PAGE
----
Hope for the Future?
If there’s anything that can be gathered from humanity’s recent battles with disease, it is that relief will come slowly and steadily to every corner of the globe. But, there is reason to believe that we are turning a corner on treating multiple diseases, as long as we hold our leaders and medicine-makers accountable, and don’t let them retreat into their greedy, “what’s in it for me?” attitudes and continue to treat pharmaceuticals as a for-profit industry. AIDS in Africa is becoming much less prevalent and has taken much fewer lives this decade: “starting from less than 1 percent covered in 2000, now almost half (46 percent) of Africans who need ART [antiretroviral therapy] are receiving it,” along with a reduction in one million yearly deaths due to AIDS from 2008 to 2015 (Mojola 170).
The Ebola virus has also begun to be curbed, due to the recent release of multiple vaccines. Although a small sample size, within the Democratic Republic of the Congo “over 290,000 have been vaccinated under compassionate use protocols,” (WHO) as of February 2020, so the number can only have grown since then. With this information, I hope that it is not just wishful thinking to say that COVID aid will become more widespread, poorer countries will receive the help they deserve, and we will eventually put this virus behind us all. The Ebola virus has also begun to be curbed, due to the recent release of multiple vaccines. Although a small sample size, within the Democratic Republic of the Congo “over 290,000 have been vaccinated under compassionate use protocols,” (WHO) as of February 2020, so the number can only have grown since then. With this information, I hope that it is not just wishful thinking to say that COVID aid will become more widespread, poorer countries will receive the help they deserve, and we will eventually put this virus behind us all.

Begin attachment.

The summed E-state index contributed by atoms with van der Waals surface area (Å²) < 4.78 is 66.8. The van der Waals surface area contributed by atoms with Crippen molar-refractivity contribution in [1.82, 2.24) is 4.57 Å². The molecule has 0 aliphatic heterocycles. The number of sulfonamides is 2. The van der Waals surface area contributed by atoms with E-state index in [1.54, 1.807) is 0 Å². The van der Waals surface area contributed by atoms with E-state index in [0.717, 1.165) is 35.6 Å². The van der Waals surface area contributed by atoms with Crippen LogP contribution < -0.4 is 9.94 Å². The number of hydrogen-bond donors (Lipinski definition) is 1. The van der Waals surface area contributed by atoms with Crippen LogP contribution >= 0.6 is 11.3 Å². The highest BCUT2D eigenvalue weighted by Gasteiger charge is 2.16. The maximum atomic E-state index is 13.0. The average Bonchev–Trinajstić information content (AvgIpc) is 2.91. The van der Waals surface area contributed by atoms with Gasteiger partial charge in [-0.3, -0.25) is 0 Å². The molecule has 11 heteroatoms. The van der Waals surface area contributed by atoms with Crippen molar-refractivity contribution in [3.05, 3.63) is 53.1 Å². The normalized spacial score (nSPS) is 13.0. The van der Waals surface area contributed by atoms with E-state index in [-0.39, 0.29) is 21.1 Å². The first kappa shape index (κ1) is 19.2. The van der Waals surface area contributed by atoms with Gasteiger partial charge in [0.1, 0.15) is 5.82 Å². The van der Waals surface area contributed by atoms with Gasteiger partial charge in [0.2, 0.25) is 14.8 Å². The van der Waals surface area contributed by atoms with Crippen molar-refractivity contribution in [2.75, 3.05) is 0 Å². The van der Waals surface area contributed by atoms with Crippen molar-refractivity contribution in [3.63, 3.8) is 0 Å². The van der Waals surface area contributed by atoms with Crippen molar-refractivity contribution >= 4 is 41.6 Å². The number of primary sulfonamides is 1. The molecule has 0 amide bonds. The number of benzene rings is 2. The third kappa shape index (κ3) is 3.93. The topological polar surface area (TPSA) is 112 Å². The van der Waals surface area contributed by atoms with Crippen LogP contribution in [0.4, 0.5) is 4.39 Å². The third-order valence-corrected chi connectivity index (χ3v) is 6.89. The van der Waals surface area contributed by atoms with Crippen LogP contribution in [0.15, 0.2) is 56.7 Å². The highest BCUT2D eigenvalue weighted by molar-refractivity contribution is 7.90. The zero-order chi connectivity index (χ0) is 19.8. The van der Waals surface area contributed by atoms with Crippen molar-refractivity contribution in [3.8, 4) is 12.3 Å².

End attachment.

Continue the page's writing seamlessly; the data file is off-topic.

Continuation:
Donovan, Doug. “As Africa Goes Unvaccinated, U.S. Remains Awash in Shots.” The Hub, 2 Nov. 2021, https://hub.jhu.edu/2021/11/02/covid-vaccine-inequality-africa/.
“Four Countries in the African Region License Vaccine in Milestone for Ebola Prevention.” World Health Organization, World Health Organization, 14 Feb. 2020, https://www.who.int/news/item/14-02-2020-four-countries-in-the-african-region-license-vaccine-in-milestone-for-ebola-prevention.
Hanefeld, Johanna. “ Patent Rights vs Patient Rights: Intellectual Property, Pharmaceutical Companies and Access to Treatment for People Living with HIV/AIDS in Sub-Saharan Africa.” Feminist Review, 2002, https://www-jstor-org.unh-proxy01.newhaven.edu/stable/pdf/1395886.pdf?refreqid=excelsior%3A3a315c7e6a4d14ec4a6be2408a222a04&ab_segments=0%2FSYC-6294%2Ftest_segment_2&origin=.
Katella, Kathy. “Omicron, Delta, Alpha, and More: What to Know about the Coronavirus Variants.” Yale Medicine, Yale Medicine, 20 Apr. 2022, https://www.yalemedicine.org/news/covid-19-variants-of-concern-omicron.